In sho[r]t, if ever you wanted an example of an inefficient monopoly stifling innovation, look no further than IE6.

        Inefficient? No, it's fairly established that Microsoft's lack of progress in IE is working very effectively to achieve its precise goal.

        The reason MS wanted to dominate the browser market, in case you didn't know, is widely believed to be the threat of web applications. Netscape was touting Navigator as a Windows-killer. You were going to move all your apps onto the web, and run them in
        • I agree with most of your post, but...

          So MS made IE. They used their monopoly to promote it, but it caught on mainly because it _was_ better than Netscape

          This is utter nonsense. Yes, one could probably argue that IE 4.X was better than Netscape 4.X, but that's not why IE caught on. IE caught on because Microsoft integrated it into the operating system. Before they did so, Netscape still had around 65% of the market. People just weren't going to the trouble of downloading IE. Even when Microsoft st

  • by caston (711568) on Wednesday June 16, 2004 @09:24AM (#9441038)
    A web browser doesn't have a soul..
    Then again maybe IE sold it's soul to Milhouse for five bucks..

    • A web browser doesn't have a soul.

      No, but it's nice if it does.

      On the other hand, I'd settle for a Linux browser that printed in something other than Times and didn't require all contiguous memory to execute in. Moz is The Right Way To Go[tm] but not until they sort these behavioural and performance problems.

  • if it has "soul" or not. I want something that's better than IE, not because I don't want to use an MS product, but because I know it's mediocre. Why is it mediocre? Because it can be---the general public uses it anyway because it's right there on the desktop. I want IE to be innovative the way Mozilla and Opera have been. Why? because good, innovative products make for better competition.
    • Interesting thought, but I think the two are related. It's reasonable to say that the more passion a developer has for an application, the better it's going to be -- the better the effort, the better the results, and the better the end-user experience.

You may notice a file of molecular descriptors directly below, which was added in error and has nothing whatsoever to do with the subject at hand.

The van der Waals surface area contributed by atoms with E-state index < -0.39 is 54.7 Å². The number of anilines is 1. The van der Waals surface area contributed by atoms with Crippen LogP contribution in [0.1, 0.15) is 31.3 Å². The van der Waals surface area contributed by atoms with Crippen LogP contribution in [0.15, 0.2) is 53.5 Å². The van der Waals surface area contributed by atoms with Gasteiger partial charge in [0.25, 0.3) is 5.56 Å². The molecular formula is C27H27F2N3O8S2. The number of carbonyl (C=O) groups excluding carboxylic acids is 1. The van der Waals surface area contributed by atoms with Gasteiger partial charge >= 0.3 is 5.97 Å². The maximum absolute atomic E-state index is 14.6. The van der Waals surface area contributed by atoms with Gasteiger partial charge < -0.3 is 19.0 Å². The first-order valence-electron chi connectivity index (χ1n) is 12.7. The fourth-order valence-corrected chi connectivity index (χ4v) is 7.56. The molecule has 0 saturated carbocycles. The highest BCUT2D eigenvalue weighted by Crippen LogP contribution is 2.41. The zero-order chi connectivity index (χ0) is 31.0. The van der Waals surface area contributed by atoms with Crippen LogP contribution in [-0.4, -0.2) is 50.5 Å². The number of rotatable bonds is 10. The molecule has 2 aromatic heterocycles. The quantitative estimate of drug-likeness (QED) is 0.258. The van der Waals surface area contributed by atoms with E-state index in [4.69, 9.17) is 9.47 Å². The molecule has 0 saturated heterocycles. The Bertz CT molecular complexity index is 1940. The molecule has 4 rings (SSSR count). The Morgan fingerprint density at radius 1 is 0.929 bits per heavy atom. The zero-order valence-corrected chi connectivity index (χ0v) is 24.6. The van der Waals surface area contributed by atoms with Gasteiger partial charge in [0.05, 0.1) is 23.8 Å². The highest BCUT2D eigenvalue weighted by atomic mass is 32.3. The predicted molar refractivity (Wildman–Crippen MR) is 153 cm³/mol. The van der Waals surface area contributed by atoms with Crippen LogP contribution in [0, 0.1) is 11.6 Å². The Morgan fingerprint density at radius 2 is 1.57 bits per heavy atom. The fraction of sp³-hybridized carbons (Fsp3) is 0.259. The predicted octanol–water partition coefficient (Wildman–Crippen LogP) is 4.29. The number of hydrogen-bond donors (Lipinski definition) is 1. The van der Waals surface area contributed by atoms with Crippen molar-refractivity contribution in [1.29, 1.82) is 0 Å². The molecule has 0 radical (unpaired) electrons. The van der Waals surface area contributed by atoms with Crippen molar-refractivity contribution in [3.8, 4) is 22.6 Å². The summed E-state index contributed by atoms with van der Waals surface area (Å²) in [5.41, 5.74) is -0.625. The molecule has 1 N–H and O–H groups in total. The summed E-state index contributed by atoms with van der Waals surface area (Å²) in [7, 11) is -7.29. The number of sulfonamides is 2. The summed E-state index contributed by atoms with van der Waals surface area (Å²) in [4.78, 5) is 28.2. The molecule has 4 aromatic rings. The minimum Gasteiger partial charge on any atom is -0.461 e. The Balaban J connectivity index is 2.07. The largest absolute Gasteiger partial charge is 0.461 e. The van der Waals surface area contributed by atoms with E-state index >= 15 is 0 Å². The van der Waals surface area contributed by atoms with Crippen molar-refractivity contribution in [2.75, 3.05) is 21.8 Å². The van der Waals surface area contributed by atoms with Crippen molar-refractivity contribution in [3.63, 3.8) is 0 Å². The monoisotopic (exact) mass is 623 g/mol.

To be nitpicky, I'm pretty sure it's next to impossible for a bunch of 0's and 1's to have emotions. But one can argue that a Firebird (the car, not the browser) or a Mustang is just steel and glass... but it is the designers the put the life into it. And you

  • That's good. (Score:5, Insightful)

    by Progman3K (515744) on Wednesday June 16, 2004 @09:24AM (#9441041)
    I imagine a lot of developers at Microsoft would also like to feel that way, but corporate cutthroat agendas being what they are, they cannot really "do the right thing".

    Whereas in open-source, free (as in speech) software, it's encouraged.

    It's hard to see where it will end, this development-with-social-consciousness, but considering we've had the soulless variety for so long, I say we give it a shot.
  • by Anonymous Coward on Wednesday June 16, 2004 @09:24AM (#9441045)
    When it comes to "soul" no browser can compare to the "Sacred editor".

    Stallman 3:16!
  • A soul? (Score:5, Insightful)

    by mwvdlee (775178) on Wednesday June 16, 2004 @09:25AM (#9441049) Homepage
    I don't need a "soul" in my browser; I need a good, standards-compliant and stable rendering engine in my browser.
    • I don't need a "soul" in my browser; I need a good, standards-compliant and stable rendering engine in my browser.

      For a given developer, the "soul" of the project matters. Ditto for people who build on the platform. Mozilla can render stuff, but so can IE. Still, IE will never have the soul, being conceived in the creepy halls of an evil corporation that want's *your* soul :-).

      (Posting from firefox 0.9 running on a soulless platform - chosen by my employer, not me).
      • Re:A soul? (Score:3, Insightful)

        by REBloomfield (550182)
        (Posting from Firebird 0.7, on XP - chosen by me)